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Shaligram diplomacy: Will it heal bilateral ties?

Shaligram diplomacy: Will it heal bilateral ties?
Recently, Nepal gifted its neighboring state India two huge ‘sacred’ Shila (believed to date back crores of years) sourced from the Kaligandaki river, known the world over as the only river on whose banks the sacred Shaligram are found. The two Shila are to be sculpted into the images of Lord Ram and Mata Janaki and installed at the Ram Temple, under construction in Ayodhya, Uttar Pradesh.  During their journey, the Shila won the hearts and minds of more than a billion Sanatana dharma believers. The devotees stood in queues for hours in both the countries waiting for the procession to pass by. Both the Nepalis and the Indians stood hand-in-hand for their audition with the holy Shila. The Shila have been bejeweled not only with garlands of flowers and fruits found on their way to Ayodhya, but also loved by the peoples of both the countries with ample hope that Nepal and India will never be at loggerheads. Love and respect for the Shila poured in as they passed the believers by on their way to Ayodhya. Chanting of the cadences Jay Shree Ram, Jay Sita Ram with sudden jerks and thrills resonated through the hills and the valleys, the gorges and the gullies making their kinesis a timeless convoy. The Vedic verses echoed through the serpentine highways. Some of the devotees, enchanted with devotion, joined whereas others were charmed with glimmering shreekhanda paste and saffron ramanami shawl bejeweling the Shilas.

The highways along the holy rivers of Nepal became sanctified as the Shila moved on, while the snow-capped Dhaulagiri, Annapurna, Machhapuchhre and other Himalayan peaks seemed to be watching over the holy procession.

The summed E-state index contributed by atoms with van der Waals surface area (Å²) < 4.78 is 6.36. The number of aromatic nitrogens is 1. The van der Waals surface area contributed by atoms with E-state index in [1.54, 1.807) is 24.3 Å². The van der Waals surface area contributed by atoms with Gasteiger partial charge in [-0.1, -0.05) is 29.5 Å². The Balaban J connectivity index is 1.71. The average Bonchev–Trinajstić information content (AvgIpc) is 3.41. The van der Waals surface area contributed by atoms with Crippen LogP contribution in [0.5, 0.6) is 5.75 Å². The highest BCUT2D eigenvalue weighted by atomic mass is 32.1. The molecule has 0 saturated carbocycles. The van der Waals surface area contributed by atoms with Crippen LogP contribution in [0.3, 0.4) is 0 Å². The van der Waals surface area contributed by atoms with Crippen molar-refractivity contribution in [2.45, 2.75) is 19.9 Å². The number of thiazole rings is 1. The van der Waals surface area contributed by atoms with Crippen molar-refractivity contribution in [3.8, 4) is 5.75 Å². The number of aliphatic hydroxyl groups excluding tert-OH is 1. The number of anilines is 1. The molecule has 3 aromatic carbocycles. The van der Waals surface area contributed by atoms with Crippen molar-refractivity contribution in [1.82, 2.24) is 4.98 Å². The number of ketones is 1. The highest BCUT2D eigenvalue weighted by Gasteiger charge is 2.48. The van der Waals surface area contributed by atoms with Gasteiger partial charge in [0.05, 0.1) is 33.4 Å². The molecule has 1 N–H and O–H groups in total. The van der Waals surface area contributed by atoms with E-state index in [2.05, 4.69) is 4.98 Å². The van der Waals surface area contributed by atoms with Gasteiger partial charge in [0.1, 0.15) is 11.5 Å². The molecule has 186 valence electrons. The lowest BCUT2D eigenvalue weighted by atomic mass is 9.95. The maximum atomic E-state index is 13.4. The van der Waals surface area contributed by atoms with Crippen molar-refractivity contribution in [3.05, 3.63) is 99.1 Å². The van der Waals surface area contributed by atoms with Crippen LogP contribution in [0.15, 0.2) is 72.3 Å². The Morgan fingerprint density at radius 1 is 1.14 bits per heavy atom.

What the believers of all colors, classes and castes loved the most was the spirit, the transcendent and fiery expression of thoughts and ardent resolve they overwhelmed with the calling of the Creator, the earthly but non-anthropomorphic countenance of the Lord Vishnu whose seventh of the ten avatars, according to the Vedic scriptures, was Lord Ram. However, Nepal-India relations may not flow like the waves of the Kaligandaki or glister like the Shaligram found on its banks. Diplomacy moves through multiple undertakings. The characters, natures and features of it get multiplied, enriched and groomed along the journey it covers, and gathers timely attributes. If not rendered timely, it may gather dirt. Tools and skills of diplomacy work for preserving peace and preventing conflicts. The procession of two heavy-duty trucks bearing the holy boulders on their payload carriage from Shalagram kshetra (Nepal) to Ayodhya (India) through the holy places of Nepal brandished a fresh journey of Nepal-India relations—the Shaligram Diplomacy. In fact, Nepal-India relations have witnessed a constant ebb and flow. Nepal has survived multiple nakabandi (blockades) imposed by India. Nakabandi against a country, 91 percent (almost) of whose population consists of Sanatana believers. The last one was during the holy season of Dashain and Tihar festivals of 2015 creating crises and shortages of everything in Nepal. The strategic blunders that Indian states persons committed through the blockades against Nepal did not yield their country any favorable return. Rather, they led to the erosion of India’s image in the global community. It was the Indian blockade of 1969 that resulted in Nepal’s first trade deal with China. In 1989, India again imposed a trade embargo on Nepal, which lasted more than a year—a foreign policy blunder on the part of Indian Prime Minister Rajiv Gandhi that further enhanced Nepal’s ties with China and quickened the erosion of India’s global posture of fraternity. The cinematic display of goodwill by PM Narendra Modi during his visit to Nepal fooled the Nepali Hindus as his government imposed a blockade in 2015. It resulted in the Nepal-China transit and trade agreements that offered Nepal strategic ports for export and import of Nepali goods. The Chinese President Xi Jinping paid a state visit to Nepal in 2019, which further emboldened the ties. Hence, every generation of Nepali people has beheld such Indian moves against them. Relations between nations may face high and low tides but that have to be dealt with diplomatic prowess acting like the states persons and swiftly opening all diplomatic corridors for peaceful resolution of the crises. Since Nepali people do not harbor the animosity of any color, character or composition against the Indians, they expect the same from India. Both of the friendly countries have been rejoicing people-to-people ties for ages. Open borders, cross-border landholdings and homogeneous civilizational sorority are evident for the preceding premise. What issues exist between them are the socioeconomic and political economic hitches—record high export-import disparity, unsettled border disputes and long-standing unresolved snags regarding bilateral treaties and agreements. Nepalis deserve respect abiding by the spirit of bilateral treaties. India needs to contribute to the reasonable progress and development of Nepal with its economic and social splendor and prosperity. Nepal-India ties should never meet with vehement opposition. India’s diplomatic moves through bureaucrats, political figures, Bollywood icons, prominent individuals or institutions should stop engendering resentment in Nepali hearts. Nepal-India ties should be without paradoxes. Nepalis cannot tolerate any external involvement in their domestic affairs, a fundamental ground for preserving sovereignty of a state. India, as the ‘best friend in need’, should neither pose a threat nor be a sole source of security. Fraternal rhetoric must breed the friendlier reality—Nepal-India relations require it to be as sacred and inviolable as Shaligram Shila themselves. The author is the PhD scholar at DIRD, TU